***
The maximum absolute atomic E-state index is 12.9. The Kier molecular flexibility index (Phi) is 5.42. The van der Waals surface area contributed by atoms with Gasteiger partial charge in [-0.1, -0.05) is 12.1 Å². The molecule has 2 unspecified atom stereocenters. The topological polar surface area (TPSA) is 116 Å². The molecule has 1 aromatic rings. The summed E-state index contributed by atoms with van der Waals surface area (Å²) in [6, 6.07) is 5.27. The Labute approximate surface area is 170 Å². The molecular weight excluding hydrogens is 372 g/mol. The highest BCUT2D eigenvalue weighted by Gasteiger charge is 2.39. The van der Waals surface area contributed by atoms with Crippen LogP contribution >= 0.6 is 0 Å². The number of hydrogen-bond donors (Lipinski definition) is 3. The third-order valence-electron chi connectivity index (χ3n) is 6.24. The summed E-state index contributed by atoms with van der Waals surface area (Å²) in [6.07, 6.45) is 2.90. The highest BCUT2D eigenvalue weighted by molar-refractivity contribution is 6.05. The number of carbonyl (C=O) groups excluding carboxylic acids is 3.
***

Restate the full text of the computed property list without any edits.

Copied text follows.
The maximum absolute atomic E-state index is 12.9. The Kier molecular flexibility index (Phi) is 5.42. The van der Waals surface area contributed by atoms with Gasteiger partial charge in [-0.1, -0.05) is 12.1 Å². The molecule has 2 unspecified atom stereocenters. The topological polar surface area (TPSA) is 116 Å². The molecule has 1 aromatic rings. The summed E-state index contributed by atoms with van der Waals surface area (Å²) in [6, 6.07) is 5.27. The Labute approximate surface area is 170 Å². The molecular weight excluding hydrogens is 372 g/mol. The highest BCUT2D eigenvalue weighted by Gasteiger charge is 2.39. The van der Waals surface area contributed by atoms with Crippen LogP contribution >= 0.6 is 0 Å². The number of hydrogen-bond donors (Lipinski definition) is 3. The third-order valence-electron chi connectivity index (χ3n) is 6.24. The summed E-state index contributed by atoms with van der Waals surface area (Å²) in [6.07, 6.45) is 2.90. The highest BCUT2D eigenvalue weighted by molar-refractivity contribution is 6.05. The number of carbonyl (C=O) groups excluding carboxylic acids is 3.